Country code top level comains (ccTLDs)

Countries can have their own domain name, .co was for Columbia. Country codes are a great choice for any website that is country specific or is in the countries native language.

Why would someone register a.co over a .com?


The main reason why someone would get a .co over a .com is because of availability. As the .com is the legacy extension of the internet it is the most popular option. As there are a finite amount of word combinations with a .com extension, it simply gets more and more difficult to get the domain name you want.

Also, with the scare nature of quality .com domain names, this creates a very lucrative after market for buying and reselling domain names. The domain, blue.com for example was sold for half a million dollars in 2006.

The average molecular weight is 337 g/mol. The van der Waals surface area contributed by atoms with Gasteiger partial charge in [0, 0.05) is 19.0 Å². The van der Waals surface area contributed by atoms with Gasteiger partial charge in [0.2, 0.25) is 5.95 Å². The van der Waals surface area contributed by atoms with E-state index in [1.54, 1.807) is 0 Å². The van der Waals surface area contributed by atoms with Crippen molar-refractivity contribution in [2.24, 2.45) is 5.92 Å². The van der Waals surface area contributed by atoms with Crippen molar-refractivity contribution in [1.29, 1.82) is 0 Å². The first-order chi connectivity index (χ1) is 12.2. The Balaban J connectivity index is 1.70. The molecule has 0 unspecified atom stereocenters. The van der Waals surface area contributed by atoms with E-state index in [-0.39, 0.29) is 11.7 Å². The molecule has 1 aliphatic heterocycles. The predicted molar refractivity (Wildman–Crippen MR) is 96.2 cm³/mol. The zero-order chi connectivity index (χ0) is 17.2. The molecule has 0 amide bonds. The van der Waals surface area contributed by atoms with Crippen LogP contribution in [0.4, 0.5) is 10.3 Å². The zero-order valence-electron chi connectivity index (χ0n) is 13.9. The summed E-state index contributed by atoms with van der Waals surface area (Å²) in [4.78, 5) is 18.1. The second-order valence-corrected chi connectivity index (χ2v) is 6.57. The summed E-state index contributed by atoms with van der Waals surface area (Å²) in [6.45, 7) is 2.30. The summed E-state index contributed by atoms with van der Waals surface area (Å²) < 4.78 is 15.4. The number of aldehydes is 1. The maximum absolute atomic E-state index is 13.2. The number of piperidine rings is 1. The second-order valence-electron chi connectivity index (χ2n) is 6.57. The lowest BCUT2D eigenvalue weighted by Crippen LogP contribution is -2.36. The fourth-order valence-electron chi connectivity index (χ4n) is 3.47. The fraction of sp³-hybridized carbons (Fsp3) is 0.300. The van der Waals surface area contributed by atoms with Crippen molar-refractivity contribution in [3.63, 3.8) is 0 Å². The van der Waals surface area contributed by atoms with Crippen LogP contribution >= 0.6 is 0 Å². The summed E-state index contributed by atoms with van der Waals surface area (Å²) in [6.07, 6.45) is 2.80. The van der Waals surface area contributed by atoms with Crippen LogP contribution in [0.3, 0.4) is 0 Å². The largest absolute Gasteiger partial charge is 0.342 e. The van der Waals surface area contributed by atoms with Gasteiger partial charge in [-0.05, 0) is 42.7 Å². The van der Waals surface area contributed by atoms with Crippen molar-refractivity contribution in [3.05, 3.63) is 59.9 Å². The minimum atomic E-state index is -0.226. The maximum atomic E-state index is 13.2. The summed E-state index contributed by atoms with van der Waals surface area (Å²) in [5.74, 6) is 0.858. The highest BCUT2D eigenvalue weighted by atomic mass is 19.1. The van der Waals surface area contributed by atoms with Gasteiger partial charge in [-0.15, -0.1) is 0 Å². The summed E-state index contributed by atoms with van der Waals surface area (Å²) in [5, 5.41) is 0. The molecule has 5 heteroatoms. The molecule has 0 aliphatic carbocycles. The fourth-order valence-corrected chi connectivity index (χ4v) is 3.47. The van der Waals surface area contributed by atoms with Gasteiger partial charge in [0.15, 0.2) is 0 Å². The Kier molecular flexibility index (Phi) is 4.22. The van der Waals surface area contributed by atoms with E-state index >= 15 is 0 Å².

Most .com domain names cost $10-20 a year depending on the domain registrar. Domain registrars like Namecheap., Dynadot or Google Domains typically offer the best prices. Web hosts and website builders usually charge a bit more for domain names.

However some .com domain names are marked as “premium” which causes the price of these domains to be quite high and totally unaffordable to someone looking to start a website which is what makes the appeal of getting a .co more attractive.

Is a .co any good for SEO?

Yes, a .co is a solid, reliable domain extension for SEO. It is considered a “top level domain extension” right along with .net and .org and will be treated the same as a .com by Google and other search engines. While not as ideal as a.com, you can build a quality website that gets search traffic that is using a .co domain name because of it’s top level domain status.